SUBSIDIARY FEATURES: to the east of the house are the main farm buildings, principally the THRESHING BARN, to which are attached various later ranges of farm buildings. The BARN dates from the later C18 or early C19, and is a high single storey with a large projecting porch to the north side. The barn is built from limestone rubble brought to course, with stone slates to one roof slope and clay pantiles to the rear and porch. The west end has taking-in door in the gable end. The south elevation has a wide opening to the centre. The rear has a deep porch with double doors. The interior is open to the roof in the central section, with either end divided horizontally. The barn appears to retain all its historic roof structure: trusses of tie beam and principal rafters with threaded purlins. The barn has a number of later lean-to and linear extensions dating from the C20 (not included).


Upper Southmead Farm (also known as Upper South Meads Farm) appears to date from the C16 or early C17, though the site may be earlier as it stands alongside Southmead Lane, which was a significant route as early as the C13. The present house originated in the later C16 or early C17, as a two-bay, baffle-entry house. The house was extended, probably in the early C19, by the addition of two further bays, originally to accommodate livestock. A barn and other outbuildings were added by the time of the tithe map published in 1841. The tithe apportionment shows Upper Southmead was owned by Philip Pearce. In front of the farmhouse was the ‘soaphouse ground’, probably indicating the place for the burning of ash and elm, the resulting potash being used for soap making. Further farm buildings and small-scale extensions to the house were added and removed up to the mid-C20, including a garden wall and likely privy to the front of the house, which survive as lower stubs. The site was sold in 1947, and the house modernised. The main entrance had been moved to the former animal accommodation, which was by this time in domestic use, and the original doorway converted to a window. Further additions were made to the barn and dairying buildings, and a small building set a short distance from the western end of the house was converted to an annexe sitting room. By the time the farm was sold again in 1958, all these changes were established, and the buildings were largely as they appeared in 2017. Some further additions were made to the farm buildings in the second half of the C20.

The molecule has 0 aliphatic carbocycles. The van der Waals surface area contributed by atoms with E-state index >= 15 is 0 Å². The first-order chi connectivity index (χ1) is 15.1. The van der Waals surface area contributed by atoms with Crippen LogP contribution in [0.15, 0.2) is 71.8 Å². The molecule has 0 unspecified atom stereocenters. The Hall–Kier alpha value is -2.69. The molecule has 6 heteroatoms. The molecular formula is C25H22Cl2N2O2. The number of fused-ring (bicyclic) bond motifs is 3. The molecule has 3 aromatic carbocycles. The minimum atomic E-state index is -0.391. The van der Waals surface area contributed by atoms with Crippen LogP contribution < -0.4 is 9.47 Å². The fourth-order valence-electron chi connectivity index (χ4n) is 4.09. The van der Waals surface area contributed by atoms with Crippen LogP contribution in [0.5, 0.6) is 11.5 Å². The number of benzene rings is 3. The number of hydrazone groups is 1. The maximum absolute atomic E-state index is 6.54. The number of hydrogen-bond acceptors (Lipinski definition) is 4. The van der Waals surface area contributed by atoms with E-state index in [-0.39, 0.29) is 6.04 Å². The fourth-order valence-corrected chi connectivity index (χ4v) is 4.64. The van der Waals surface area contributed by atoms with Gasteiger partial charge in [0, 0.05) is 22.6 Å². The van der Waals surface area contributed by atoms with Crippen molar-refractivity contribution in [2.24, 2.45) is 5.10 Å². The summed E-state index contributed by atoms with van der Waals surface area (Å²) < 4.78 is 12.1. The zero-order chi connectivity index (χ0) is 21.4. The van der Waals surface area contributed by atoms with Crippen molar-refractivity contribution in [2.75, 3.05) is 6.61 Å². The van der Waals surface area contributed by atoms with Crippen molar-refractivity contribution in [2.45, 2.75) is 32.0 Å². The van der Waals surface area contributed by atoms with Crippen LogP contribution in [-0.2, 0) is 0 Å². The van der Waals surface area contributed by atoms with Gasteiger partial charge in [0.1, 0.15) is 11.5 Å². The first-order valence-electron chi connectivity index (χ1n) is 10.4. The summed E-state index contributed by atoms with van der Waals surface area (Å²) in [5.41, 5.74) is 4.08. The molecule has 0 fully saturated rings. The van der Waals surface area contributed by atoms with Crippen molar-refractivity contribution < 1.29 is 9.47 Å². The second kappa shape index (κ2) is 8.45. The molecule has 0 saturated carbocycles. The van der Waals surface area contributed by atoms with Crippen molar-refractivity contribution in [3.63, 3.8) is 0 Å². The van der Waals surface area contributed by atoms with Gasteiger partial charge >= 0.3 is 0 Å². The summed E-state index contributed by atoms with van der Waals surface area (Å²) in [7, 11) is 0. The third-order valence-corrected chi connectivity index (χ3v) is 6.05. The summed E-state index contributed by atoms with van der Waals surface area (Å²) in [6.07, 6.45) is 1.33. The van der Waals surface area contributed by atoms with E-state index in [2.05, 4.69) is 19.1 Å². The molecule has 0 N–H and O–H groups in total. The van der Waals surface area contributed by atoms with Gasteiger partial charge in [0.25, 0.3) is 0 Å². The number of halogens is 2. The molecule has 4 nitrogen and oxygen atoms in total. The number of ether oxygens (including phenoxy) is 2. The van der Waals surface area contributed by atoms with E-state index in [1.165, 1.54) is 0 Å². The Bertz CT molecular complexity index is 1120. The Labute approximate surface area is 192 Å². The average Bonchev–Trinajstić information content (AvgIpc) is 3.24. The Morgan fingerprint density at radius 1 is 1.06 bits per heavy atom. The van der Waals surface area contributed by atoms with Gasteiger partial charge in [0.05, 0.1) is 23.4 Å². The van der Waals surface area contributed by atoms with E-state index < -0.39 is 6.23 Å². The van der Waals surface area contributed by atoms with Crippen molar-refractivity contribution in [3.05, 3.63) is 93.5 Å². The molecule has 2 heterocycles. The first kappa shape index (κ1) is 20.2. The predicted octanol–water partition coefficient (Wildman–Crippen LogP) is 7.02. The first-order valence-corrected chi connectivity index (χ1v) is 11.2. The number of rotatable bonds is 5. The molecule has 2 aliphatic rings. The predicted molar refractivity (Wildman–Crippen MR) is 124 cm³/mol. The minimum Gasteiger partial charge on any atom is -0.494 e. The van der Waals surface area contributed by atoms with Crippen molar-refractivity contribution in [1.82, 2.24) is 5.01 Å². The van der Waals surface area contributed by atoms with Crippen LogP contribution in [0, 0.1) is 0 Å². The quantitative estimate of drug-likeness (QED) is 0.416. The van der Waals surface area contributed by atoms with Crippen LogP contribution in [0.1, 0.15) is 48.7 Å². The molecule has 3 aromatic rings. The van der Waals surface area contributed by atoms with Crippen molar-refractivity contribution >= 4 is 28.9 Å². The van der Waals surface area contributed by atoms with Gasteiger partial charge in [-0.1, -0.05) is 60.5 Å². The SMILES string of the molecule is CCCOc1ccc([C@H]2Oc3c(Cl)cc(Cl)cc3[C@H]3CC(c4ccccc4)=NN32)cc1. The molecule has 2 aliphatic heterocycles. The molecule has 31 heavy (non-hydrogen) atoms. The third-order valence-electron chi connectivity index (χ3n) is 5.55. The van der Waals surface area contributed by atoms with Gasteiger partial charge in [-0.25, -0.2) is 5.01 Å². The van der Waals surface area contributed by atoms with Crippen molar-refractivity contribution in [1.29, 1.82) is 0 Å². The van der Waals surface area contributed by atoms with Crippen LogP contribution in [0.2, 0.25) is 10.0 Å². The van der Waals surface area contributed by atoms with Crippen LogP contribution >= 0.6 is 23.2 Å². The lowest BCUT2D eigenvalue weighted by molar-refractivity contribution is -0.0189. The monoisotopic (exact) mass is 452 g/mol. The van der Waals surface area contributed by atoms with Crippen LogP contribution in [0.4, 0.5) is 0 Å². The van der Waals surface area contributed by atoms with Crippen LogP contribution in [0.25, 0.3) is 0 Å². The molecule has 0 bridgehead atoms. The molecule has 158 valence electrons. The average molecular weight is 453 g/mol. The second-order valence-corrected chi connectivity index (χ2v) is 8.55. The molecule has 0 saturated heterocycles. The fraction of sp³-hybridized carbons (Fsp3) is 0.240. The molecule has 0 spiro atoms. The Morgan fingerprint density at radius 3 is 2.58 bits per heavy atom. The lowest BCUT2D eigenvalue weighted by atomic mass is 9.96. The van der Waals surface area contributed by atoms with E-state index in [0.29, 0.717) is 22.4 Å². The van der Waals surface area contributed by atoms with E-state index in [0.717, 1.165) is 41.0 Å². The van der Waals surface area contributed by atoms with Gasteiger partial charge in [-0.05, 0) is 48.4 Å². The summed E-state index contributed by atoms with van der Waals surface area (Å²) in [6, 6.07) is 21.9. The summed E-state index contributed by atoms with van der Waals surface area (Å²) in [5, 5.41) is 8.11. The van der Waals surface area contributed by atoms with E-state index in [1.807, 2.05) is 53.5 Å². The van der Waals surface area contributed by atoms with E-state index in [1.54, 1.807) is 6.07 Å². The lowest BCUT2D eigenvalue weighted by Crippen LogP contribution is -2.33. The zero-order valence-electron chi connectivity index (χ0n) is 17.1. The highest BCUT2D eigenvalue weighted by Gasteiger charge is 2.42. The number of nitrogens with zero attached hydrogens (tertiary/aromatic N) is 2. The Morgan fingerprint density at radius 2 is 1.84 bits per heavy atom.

Reasons for Listing

Upper Southmead Farm house, dating from the later C16 or early C17 and extended in the C19, and its associated late C18/early C19 threshing barn are listed at Grade II, for the following principal reasons:

Architectural interest:

* the house is a later C16 or early C17 building in Cotswold vernacular style, with fabric of good quality, and a high degree of survival, internally and externally; the evidence of its evolution, with the addition of a C19 range, adds to its claims to special interest;
* the associated threshing barn demonstrates a similar level of survival and quality in its construction;

Historic interest:

* as the most significant elements in an evolved farmstead originating in the later C16 or early C17.